Employers and educators must tackle skills gap

All the talk about the potential impact of a Northern Powerhouse is – to paraphrase Newcastle United’s owner – putting the cart before the horse.

Employment specialists Manpower and PwC have both highlighted a shortage of skills, particularly in the IT sector, as a major obstacle to building momentum in the region’s economy…whether that’s through a Northern Powerhouse or any other force for change.

While the Northern Powerhouse has yet to create a single job or produce a penny for the region – and perhaps never will – it has stimulated a valuable debate about both the future of the North East’s economy as well as its governance.

But, as reinforced by Manpower and PWC, the starting point for that debate remains the same. It is a ticking time bomb called the skills gap which employers have been warning about for years.

Surely now is the time, before it really is too late, for better communication and co-ordination between business and educators.

The problems– an ageing workforce and young people apparently ill-prepared for the world of work – have long been recognised yet few inroads seem to have been made.

The lead surely has to come from the business community. What are its needs? What opportunities exist now and in five, 10, 15 years’ time?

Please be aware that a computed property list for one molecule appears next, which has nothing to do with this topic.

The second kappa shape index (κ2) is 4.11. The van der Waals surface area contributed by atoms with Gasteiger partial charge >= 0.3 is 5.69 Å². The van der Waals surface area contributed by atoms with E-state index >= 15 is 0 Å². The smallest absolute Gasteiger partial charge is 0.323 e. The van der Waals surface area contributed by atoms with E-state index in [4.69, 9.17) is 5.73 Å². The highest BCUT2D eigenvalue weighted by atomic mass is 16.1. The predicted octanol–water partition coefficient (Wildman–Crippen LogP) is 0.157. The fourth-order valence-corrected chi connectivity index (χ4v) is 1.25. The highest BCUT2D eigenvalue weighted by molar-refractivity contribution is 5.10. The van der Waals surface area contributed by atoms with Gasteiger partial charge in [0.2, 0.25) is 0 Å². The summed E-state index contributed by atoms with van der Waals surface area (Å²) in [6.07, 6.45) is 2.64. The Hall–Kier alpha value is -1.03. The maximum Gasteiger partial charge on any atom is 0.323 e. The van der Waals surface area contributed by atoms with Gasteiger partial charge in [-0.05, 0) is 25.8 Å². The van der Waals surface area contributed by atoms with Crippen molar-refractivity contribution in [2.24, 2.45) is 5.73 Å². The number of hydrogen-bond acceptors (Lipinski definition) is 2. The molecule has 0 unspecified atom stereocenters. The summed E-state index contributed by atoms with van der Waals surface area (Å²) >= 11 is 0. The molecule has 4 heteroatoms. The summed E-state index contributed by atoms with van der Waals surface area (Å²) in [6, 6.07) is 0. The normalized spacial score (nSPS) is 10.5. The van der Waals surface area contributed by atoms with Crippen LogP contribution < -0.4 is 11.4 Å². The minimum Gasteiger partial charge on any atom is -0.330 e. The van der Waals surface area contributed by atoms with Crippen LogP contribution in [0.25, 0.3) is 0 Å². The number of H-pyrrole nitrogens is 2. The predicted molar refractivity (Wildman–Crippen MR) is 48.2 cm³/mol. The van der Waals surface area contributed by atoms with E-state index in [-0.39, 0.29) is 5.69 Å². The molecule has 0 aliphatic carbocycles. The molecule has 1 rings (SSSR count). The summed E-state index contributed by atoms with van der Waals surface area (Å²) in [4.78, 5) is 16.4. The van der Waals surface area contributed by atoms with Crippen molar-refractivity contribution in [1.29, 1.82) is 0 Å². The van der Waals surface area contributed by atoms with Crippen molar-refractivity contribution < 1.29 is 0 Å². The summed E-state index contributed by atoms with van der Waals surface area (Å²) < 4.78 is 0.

In return schools, colleges and universities must do even more to prepare their charges for life beyond education…which for the majority should be seen as a means to an end rather than an end in itself.

Schools are embracing enterprise and the practical application of STEM subjects (Science, Technology, Engineering and Maths) as never before, but there is clearly still a disconnection between the needs of employers and the skills possessed by young people leaving education. This is in need of urgent redress.

Individual businesses and sectors such as manufacturing have recognised the challenge and put plans in place to safeguard their futures. But a far broader strategy is required across the region or regions. The Northern Powerhouse, or whatever we wish to call it, must take the lead and harness the momentum of the current debate. It must bring about proper engagement between business and educators to ensure they work together to maximise opportunities. That is the only way to offer hope to our young people and a brighter future for the region.